Electromagnetic ion cyclotron (EMIC) waves lead to rapid scattering of relativistic electrons in Earth's radiation belts, due to their large amplitudes relative to other waves that interact with electrons of this energy range. A central feature of electron precipitation driven by EMIC waves is deeply elusive. That is, moderate precipitating fluxes at energies below the minimum resonance energy of EMIC waves occur concurrently with strong precipitating fluxes at resonance energies in low‐altitude spacecraft observations. This paper expands on a previously reported solution to this problem: nonresonant scattering due to wave packets. The quasi‐linear diffusion model is generalized to incorporate nonresonant scattering by a generic wave shape. The diffusion rate decays exponentially away from the resonance, where shorter packets lower decay rates and thus widen the energy range of significant scattering. Using realistic EMIC wave packets fromδfparticle‐in‐cell simulations, test particle simulations are performed to demonstrate that intense, short packets extend the energy of significant scattering well below the minimum resonance energy, consistent with our theoretical prediction. Finally, the calculated precipitating‐to‐trapped flux ratio of relativistic electrons is compared to ELFIN observations, and the wave power spectra is inferred based on the measured flux ratio. We demonstrate that even with a narrow wave spectrum, short EMIC wave packets can provide moderately intense precipitating fluxes well below the minimum resonance energy.

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  6. Abstract

    Resonant interactions between relativistic electrons and electromagnetic ion cyclotron (EMIC) waves provide an effective loss mechanism for this important electron population in the outer radiation belt. The diffusive regime of electron scattering and loss has been well incorporated into radiation belt models within the framework of the quasi‐linear diffusion theory, whereas the nonlinear regime has been mostly studied with test particle simulations. There is also a less investigated, nonresonant regime of electron scattering by EMIC waves. All three regimes should be present, depending on the EMIC waves and ambient plasma properties, but the occurrence rates of these regimes have not been previously quantified. This study provides a statistical investigation of the most important EMIC wave‐packet characteristics for the diffusive, nonlinear, and nonresonant regimes of electron scattering. We utilize 3 years of observations to derive distributions of wave amplitudes, wave‐packet sizes, and rates of frequency variations within individual wave‐packets. We demonstrate that EMIC waves typically propagate as wave‐packets with ∼10 wave periods each, and that ∼3–10% of such wave‐packets can reach the regime of nonlinear resonant interaction with 2–6 MeV electrons. We show that EMIC frequency variations within wave‐packets reach 50–100% of the center frequency, corresponding to a significant high‐frequency tail in their wave power spectrum. We explore the consequences of these wave‐packet characteristics for high and low energy electron precipitation by H‐band EMIC waves and for the relative importance of quasi‐linear and nonlinear regimes of wave‐particle interactions.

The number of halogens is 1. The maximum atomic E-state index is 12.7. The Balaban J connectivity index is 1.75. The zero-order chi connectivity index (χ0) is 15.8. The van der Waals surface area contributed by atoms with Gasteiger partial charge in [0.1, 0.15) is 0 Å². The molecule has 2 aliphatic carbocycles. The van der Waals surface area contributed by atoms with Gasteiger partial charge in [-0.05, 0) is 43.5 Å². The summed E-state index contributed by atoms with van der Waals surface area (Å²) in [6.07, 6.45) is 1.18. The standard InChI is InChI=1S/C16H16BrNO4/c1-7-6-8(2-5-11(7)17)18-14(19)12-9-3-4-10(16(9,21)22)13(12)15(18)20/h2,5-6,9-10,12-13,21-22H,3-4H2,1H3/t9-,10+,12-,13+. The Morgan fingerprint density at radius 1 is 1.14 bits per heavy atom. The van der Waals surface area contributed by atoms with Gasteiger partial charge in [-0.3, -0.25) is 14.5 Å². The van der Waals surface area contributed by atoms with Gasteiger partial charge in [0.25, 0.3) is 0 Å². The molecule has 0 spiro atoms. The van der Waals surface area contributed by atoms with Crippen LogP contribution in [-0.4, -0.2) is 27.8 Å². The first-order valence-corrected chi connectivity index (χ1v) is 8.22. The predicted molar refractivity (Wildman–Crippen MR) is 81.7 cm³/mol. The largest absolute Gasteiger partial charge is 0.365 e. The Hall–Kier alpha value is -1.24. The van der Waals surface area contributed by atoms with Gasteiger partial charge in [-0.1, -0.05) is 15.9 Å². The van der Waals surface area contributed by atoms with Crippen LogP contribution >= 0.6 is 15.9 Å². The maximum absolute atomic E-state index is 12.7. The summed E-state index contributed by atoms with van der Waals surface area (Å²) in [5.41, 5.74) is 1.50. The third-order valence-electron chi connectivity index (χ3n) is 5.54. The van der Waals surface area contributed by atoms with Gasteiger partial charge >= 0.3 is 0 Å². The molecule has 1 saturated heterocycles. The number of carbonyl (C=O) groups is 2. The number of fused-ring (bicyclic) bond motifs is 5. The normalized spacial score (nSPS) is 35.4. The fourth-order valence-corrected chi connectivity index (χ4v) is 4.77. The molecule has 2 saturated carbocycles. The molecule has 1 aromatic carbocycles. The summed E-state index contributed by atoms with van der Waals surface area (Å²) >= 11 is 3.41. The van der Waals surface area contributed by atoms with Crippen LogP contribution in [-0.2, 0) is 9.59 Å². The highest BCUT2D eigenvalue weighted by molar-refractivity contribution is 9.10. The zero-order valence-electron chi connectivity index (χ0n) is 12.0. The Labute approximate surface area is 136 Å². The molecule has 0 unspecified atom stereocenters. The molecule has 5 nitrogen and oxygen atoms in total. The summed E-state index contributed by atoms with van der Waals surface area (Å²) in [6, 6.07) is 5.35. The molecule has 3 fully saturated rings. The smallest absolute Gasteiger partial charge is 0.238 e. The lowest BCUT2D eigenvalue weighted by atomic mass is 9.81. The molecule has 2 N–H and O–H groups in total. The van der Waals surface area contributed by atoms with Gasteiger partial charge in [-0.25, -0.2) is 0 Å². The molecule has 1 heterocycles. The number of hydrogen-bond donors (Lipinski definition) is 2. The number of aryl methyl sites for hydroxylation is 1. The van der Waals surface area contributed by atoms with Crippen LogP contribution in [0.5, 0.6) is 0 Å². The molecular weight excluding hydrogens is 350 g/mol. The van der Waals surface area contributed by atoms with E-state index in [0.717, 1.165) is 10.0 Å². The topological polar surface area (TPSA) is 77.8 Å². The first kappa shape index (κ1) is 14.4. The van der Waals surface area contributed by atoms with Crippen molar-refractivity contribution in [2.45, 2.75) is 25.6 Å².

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  7. Abstract

    Earth's foreshock is filled with backstreaming particles that can generate a variety of waves and foreshock transients. According to recent studies, these particles can be further accelerated while being scattered by field fluctuations, including waves, inside foreshock transients, contributing to particle acceleration at the parent bow shock. The properties of these waves and how they interact with particles and affect particle acceleration inside foreshock transients are still unclear, however. Here we take the first step to study one important type of these waves, whistler waves. We use Time History of Events and Macroscale Interactions during Substorms (THEMIS) observations and employ multiple case studies to investigate the properties of whistler waves in the compressional boundaries of foreshock transients where THEMIS wave burst mode is triggered. We show that the whistler waves are quasi parallel propagating with bidirectional Poynting vectors, suggesting that they are locally generated. We focus on how they interact with electrons. We show that the diffusion surfaces for these waves in the electron velocity space match the observed electron phase space density distribution contours better when the modeled pitch angle diffusion coefficients from these waves are higher. We also demonstrate that higher‐energy electrons are more likely to be scattered by whistler waves. Our results suggest that whistler waves are important for scattering tens to hundreds of electronvolt electrons inside foreshock transients and elucidate electron dynamics and whistler wave properties in such environments.